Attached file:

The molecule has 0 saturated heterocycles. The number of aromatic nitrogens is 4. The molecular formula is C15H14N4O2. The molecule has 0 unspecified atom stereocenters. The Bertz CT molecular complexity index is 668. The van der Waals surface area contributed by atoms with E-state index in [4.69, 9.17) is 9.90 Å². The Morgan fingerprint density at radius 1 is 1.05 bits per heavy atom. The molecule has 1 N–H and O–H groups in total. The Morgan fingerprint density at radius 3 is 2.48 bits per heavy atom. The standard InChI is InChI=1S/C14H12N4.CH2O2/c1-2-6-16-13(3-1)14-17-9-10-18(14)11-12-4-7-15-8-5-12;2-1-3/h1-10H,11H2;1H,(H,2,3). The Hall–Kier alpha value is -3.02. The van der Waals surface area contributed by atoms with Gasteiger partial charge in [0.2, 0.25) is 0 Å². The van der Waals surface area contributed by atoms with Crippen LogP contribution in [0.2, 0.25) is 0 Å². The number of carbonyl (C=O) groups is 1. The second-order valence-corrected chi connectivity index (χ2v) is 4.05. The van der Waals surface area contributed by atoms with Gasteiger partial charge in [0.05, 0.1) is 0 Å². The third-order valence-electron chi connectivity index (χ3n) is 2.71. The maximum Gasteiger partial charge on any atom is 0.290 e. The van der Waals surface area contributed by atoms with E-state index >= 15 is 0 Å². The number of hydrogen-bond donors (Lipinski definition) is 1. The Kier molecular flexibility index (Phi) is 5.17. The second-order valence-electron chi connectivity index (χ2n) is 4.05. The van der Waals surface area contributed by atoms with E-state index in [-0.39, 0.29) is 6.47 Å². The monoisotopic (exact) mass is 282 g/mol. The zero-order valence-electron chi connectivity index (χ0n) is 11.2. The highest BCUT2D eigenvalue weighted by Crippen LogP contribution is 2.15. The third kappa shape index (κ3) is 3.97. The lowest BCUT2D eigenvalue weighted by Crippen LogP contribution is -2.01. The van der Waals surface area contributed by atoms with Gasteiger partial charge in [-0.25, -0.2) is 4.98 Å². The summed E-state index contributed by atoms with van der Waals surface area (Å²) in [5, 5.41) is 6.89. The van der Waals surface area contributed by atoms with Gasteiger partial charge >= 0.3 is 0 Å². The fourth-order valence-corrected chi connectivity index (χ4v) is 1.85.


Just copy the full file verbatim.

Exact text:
The molecule has 0 saturated heterocycles. The number of aromatic nitrogens is 4. The molecular formula is C15H14N4O2. The molecule has 0 unspecified atom stereocenters. The Bertz CT molecular complexity index is 668. The van der Waals surface area contributed by atoms with E-state index in [4.69, 9.17) is 9.90 Å². The Morgan fingerprint density at radius 1 is 1.05 bits per heavy atom. The molecule has 1 N–H and O–H groups in total. The Morgan fingerprint density at radius 3 is 2.48 bits per heavy atom. The standard InChI is InChI=1S/C14H12N4.CH2O2/c1-2-6-16-13(3-1)14-17-9-10-18(14)11-12-4-7-15-8-5-12;2-1-3/h1-10H,11H2;1H,(H,2,3). The Hall–Kier alpha value is -3.02. The van der Waals surface area contributed by atoms with Gasteiger partial charge in [0.2, 0.25) is 0 Å². The van der Waals surface area contributed by atoms with Crippen LogP contribution in [0.2, 0.25) is 0 Å². The number of carbonyl (C=O) groups is 1. The second-order valence-corrected chi connectivity index (χ2v) is 4.05. The van der Waals surface area contributed by atoms with Gasteiger partial charge in [0.05, 0.1) is 0 Å². The third-order valence-electron chi connectivity index (χ3n) is 2.71. The maximum Gasteiger partial charge on any atom is 0.290 e. The van der Waals surface area contributed by atoms with E-state index >= 15 is 0 Å². The number of hydrogen-bond donors (Lipinski definition) is 1. The Kier molecular flexibility index (Phi) is 5.17. The second-order valence-electron chi connectivity index (χ2n) is 4.05. The van der Waals surface area contributed by atoms with E-state index in [-0.39, 0.29) is 6.47 Å². The monoisotopic (exact) mass is 282 g/mol. The zero-order valence-electron chi connectivity index (χ0n) is 11.2. The highest BCUT2D eigenvalue weighted by Crippen LogP contribution is 2.15. The third kappa shape index (κ3) is 3.97. The lowest BCUT2D eigenvalue weighted by Crippen LogP contribution is -2.01. The van der Waals surface area contributed by atoms with Gasteiger partial charge in [-0.25, -0.2) is 4.98 Å². The summed E-state index contributed by atoms with van der Waals surface area (Å²) in [5, 5.41) is 6.89. The van der Waals surface area contributed by atoms with Gasteiger partial charge >= 0.3 is 0 Å². The fourth-order valence-corrected chi connectivity index (χ4v) is 1.85.